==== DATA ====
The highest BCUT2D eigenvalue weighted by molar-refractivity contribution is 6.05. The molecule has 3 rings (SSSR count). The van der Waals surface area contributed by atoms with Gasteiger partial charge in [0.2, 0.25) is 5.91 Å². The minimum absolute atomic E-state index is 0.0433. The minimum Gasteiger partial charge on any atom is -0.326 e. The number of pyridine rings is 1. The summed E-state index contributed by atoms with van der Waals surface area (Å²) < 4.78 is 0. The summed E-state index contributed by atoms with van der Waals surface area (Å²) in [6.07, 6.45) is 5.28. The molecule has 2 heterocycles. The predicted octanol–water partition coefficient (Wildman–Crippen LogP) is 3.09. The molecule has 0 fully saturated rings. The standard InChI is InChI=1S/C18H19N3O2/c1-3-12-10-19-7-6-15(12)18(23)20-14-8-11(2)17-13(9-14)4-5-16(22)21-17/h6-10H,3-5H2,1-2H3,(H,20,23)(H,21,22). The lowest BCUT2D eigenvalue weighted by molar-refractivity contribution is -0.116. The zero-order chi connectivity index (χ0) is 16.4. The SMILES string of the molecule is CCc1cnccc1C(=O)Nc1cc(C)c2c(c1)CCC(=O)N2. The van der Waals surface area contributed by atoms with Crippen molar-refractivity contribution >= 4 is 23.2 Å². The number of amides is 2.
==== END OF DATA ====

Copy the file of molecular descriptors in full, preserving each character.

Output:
The highest BCUT2D eigenvalue weighted by molar-refractivity contribution is 6.05. The molecule has 3 rings (SSSR count). The van der Waals surface area contributed by atoms with Gasteiger partial charge in [0.2, 0.25) is 5.91 Å². The minimum absolute atomic E-state index is 0.0433. The minimum Gasteiger partial charge on any atom is -0.326 e. The number of pyridine rings is 1. The summed E-state index contributed by atoms with van der Waals surface area (Å²) < 4.78 is 0. The summed E-state index contributed by atoms with van der Waals surface area (Å²) in [6.07, 6.45) is 5.28. The molecule has 2 heterocycles. The predicted octanol–water partition coefficient (Wildman–Crippen LogP) is 3.09. The molecule has 0 fully saturated rings. The standard InChI is InChI=1S/C18H19N3O2/c1-3-12-10-19-7-6-15(12)18(23)20-14-8-11(2)17-13(9-14)4-5-16(22)21-17/h6-10H,3-5H2,1-2H3,(H,20,23)(H,21,22). The lowest BCUT2D eigenvalue weighted by molar-refractivity contribution is -0.116. The zero-order chi connectivity index (χ0) is 16.4. The SMILES string of the molecule is CCc1cnccc1C(=O)Nc1cc(C)c2c(c1)CCC(=O)N2. The van der Waals surface area contributed by atoms with Crippen molar-refractivity contribution >= 4 is 23.2 Å². The number of amides is 2.